Have you ever wondered what becoming an optometrist in Australia is like? Whether you want to own an optometry practice or see yourself working as a researcher, Australia offers plenty of opportunities to explore the field.
Although optometry may seem daunting, it is a good career choice as it is about making a difference in people's lives and helping them see correctly and clearly.
Optometrists protect and care for eye health and vision. Their patients can primarily benefit from their ability to detect, prevent, and treat eye conditions that may lead to loss of vision and even blindness.
Keep reading if you want to learn the steps of becoming an optometrist in Australia and other critical information. You will learn about optometrist degrees, why you should study optometry, how long it takes to become one, courses, degrees, qualifications, salary, and more.
1. Who Is An Optometrist?
An optometrist is a go-to person for all eye concerns, and they play a crucial role in determining eye problems and deciding the appropriate treatment. They usually work in hospitals, private, or retail settings.
They also form close relationships with different health providers, such as ophthalmologists. Optometrists work closely with them to provide their patients with the best available clinical treatment.
If they have complicated severe eye health cases, they refer such cases to an ophthalmologist. He will then take further steps to treat the issue. Not only that, but they also consult with an ophthalmologist before diagnosing severe eye diseases like glaucoma.
To become an optometrist in Australia, you need to undergo undergraduate education. In addition to that, you can also undertake a postgraduate qualification in optometry.
2. What Does An Optometrist Do?
An optometrist identifies and treats sight problems, examines patients' eyes, and conducts vision tests. Some of their primary work responsibilities include recognising and preventing ongoing eye issues, prescribing treatments, eye therapies, corrective lenses, eye drops, and more.
As optometrists often work in retail and medical settings, they must understand retail and have a certain experience level. Optometrists perform other activities by promoting, selling, and answering questions about specific optical equipment like frames or glass cleaners.
They also do data and administrative work. They must recognise, analyse, and store patient details correctly, depending on their purchases, ongoing treatments and recoveries.
Higher-level optometrists may manage employees and staff and coordinate with sales representatives to maintain the company's product supply. Optometrists generally practice privately, such as at vision centres and eye offices — they may also teach students at the university.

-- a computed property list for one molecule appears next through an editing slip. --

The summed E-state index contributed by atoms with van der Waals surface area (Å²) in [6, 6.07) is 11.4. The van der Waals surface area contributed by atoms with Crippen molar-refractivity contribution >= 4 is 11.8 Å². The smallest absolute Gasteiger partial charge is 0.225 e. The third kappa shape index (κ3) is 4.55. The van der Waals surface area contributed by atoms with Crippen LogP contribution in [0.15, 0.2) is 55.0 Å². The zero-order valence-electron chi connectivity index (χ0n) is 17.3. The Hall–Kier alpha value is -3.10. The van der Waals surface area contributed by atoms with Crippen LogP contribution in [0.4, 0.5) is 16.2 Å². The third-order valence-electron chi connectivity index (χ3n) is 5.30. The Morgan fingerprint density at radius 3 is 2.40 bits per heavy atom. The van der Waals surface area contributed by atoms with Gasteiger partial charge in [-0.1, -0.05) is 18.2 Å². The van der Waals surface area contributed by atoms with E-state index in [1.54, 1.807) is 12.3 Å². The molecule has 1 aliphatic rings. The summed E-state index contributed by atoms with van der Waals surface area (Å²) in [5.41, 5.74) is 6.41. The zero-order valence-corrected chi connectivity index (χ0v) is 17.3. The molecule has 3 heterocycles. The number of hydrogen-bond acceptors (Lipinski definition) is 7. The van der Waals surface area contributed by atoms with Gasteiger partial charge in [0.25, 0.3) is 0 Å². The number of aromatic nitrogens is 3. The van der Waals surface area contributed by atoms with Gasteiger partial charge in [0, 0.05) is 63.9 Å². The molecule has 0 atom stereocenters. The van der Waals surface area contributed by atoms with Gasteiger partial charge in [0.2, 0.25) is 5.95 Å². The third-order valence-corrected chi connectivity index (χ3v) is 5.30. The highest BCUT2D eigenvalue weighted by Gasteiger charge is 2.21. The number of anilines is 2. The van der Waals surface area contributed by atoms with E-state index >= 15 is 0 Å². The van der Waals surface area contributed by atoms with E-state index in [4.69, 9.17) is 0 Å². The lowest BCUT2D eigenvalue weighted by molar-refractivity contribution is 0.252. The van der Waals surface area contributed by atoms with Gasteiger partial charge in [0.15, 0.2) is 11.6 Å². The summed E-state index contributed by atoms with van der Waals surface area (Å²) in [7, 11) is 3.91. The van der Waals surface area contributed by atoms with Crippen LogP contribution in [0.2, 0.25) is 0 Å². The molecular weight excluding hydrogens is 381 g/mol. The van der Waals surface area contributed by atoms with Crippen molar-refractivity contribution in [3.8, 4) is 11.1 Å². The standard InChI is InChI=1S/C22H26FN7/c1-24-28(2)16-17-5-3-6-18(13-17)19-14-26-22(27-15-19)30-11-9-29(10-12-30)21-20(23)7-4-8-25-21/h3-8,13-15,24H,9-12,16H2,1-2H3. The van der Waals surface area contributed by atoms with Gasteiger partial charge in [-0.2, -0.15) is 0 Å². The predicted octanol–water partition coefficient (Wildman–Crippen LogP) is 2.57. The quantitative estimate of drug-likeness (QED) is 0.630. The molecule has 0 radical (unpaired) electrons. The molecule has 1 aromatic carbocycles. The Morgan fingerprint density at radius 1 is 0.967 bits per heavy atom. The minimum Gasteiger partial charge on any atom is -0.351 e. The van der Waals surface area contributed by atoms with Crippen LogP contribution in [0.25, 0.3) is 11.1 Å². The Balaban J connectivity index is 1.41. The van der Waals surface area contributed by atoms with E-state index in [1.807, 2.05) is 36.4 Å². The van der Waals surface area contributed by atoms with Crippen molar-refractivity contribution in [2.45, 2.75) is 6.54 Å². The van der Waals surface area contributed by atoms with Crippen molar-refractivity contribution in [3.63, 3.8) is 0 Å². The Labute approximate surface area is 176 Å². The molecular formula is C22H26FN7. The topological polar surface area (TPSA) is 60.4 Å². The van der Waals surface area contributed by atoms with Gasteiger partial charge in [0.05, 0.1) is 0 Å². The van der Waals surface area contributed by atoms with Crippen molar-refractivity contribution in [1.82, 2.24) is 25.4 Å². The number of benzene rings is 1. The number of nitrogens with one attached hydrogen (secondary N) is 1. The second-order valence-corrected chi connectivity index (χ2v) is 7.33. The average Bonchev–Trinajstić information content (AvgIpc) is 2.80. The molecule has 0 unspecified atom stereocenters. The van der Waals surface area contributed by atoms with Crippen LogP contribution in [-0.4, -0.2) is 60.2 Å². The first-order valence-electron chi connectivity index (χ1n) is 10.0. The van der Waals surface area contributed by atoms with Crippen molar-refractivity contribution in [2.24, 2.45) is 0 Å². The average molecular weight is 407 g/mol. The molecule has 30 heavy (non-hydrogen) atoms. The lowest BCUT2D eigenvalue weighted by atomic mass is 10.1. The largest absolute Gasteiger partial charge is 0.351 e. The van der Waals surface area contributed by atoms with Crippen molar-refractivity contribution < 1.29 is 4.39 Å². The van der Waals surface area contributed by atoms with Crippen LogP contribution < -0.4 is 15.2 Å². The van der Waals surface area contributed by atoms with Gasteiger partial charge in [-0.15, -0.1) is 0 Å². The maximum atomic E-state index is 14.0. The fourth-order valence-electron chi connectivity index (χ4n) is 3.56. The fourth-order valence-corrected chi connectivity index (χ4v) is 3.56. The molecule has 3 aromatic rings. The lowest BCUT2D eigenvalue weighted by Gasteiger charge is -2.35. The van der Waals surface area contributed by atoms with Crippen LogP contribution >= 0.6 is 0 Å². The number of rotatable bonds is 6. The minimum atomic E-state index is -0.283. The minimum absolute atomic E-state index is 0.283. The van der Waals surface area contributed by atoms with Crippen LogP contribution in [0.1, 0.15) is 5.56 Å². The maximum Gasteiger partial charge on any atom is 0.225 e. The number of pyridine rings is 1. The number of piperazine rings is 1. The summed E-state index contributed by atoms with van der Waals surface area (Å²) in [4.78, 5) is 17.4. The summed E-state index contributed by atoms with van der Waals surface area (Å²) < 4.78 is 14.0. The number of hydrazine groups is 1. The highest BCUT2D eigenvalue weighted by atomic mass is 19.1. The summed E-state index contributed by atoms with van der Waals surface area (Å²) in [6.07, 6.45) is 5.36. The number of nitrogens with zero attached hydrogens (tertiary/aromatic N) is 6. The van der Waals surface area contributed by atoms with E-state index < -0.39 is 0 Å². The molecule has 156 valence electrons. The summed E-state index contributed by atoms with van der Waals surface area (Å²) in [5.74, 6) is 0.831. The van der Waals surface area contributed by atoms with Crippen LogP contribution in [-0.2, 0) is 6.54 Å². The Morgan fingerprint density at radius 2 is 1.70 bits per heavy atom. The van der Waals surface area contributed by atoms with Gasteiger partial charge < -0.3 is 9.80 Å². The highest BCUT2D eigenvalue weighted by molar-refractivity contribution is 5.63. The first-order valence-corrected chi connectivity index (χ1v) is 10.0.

Here are some other career pathways that you can consider as an optometrist:
Participate in international or local eye outreach programs.
Try volunteering and working overseas.
Work in a hospital or community health centre like with ACCHS (Aboriginal Community Controlled Health Services)
Work at various universities as a community teacher,
Deliver visiting outreach services to underserved communities.
Work for several optical companies as an industry representative
Follow your passion for academia or vision research.
3. Major Duties and Tasks of an Optometrist
An optometrist's day covers various duties and tasks:
Prescribing contact lenses and glasses
Treating conditions like retinopathy and glaucoma
Providing post - and pre-operative treatment
Conducting minor surgical procedures.
Here are some other tasks and duties performed by an optometrist:
Identify the type and the extent of eye or vision problems and other diseases by examining patients' eyes with the help of advanced procedures, instruments, and tests.
Conduct eye testing and screening to determine occupational fitness or fitness to drive.
Handle minor eye conditions by prescribing ocular therapeutic drugs.
Examine patients for symptoms of systemic conditions and eye diseases, including glaucoma, high blood pressure, diabetes, and multiple sclerosis. They may also work with eye surgeons and medical practitioners to co-manage patients.
Undertake retail, managerial, and administrative tasks.
Monitor patients' ocular health and vision using imaging techniques, such as computerised vision tests and digital retinal photography.
Prescribe lenses, glasses, and low vision aids and check suitability.
Receive referrals or refer patients to other health providers and prescribe medications for eye issues.
Diagnose defects of binocular function and eye movement disorders.
Instruct patients on using correct techniques and eye exercises to coordinate eye movements and focus.
Test the function of visual pathways, intraocular pressure, and eye movements, and perform other tests.